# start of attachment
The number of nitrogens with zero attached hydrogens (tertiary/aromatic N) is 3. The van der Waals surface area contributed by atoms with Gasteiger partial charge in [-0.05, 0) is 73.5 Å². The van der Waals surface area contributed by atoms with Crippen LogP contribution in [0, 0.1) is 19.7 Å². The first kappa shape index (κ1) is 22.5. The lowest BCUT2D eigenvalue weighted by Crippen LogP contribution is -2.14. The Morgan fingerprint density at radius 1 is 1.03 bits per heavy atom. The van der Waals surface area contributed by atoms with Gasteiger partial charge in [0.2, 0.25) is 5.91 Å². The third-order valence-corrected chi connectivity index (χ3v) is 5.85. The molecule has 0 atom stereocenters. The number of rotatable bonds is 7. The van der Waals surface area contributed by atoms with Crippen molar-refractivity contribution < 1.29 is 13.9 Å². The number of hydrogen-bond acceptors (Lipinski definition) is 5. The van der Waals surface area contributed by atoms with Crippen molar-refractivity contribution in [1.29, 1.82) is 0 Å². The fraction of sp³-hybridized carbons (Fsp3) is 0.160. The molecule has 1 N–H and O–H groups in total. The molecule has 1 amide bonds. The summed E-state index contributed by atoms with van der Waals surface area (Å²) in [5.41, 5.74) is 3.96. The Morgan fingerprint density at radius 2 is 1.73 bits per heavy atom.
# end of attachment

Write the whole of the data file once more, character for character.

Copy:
The number of nitrogens with zero attached hydrogens (tertiary/aromatic N) is 3. The van der Waals surface area contributed by atoms with Gasteiger partial charge in [-0.05, 0) is 73.5 Å². The van der Waals surface area contributed by atoms with Crippen LogP contribution in [0, 0.1) is 19.7 Å². The first kappa shape index (κ1) is 22.5. The lowest BCUT2D eigenvalue weighted by Crippen LogP contribution is -2.14. The Morgan fingerprint density at radius 1 is 1.03 bits per heavy atom. The van der Waals surface area contributed by atoms with Gasteiger partial charge in [0.2, 0.25) is 5.91 Å². The third-order valence-corrected chi connectivity index (χ3v) is 5.85. The molecule has 0 atom stereocenters. The number of rotatable bonds is 7. The van der Waals surface area contributed by atoms with Crippen molar-refractivity contribution < 1.29 is 13.9 Å². The number of hydrogen-bond acceptors (Lipinski definition) is 5. The van der Waals surface area contributed by atoms with Crippen molar-refractivity contribution in [1.29, 1.82) is 0 Å². The fraction of sp³-hybridized carbons (Fsp3) is 0.160. The molecule has 1 N–H and O–H groups in total. The molecule has 1 amide bonds. The summed E-state index contributed by atoms with van der Waals surface area (Å²) in [5.41, 5.74) is 3.96. The Morgan fingerprint density at radius 2 is 1.73 bits per heavy atom.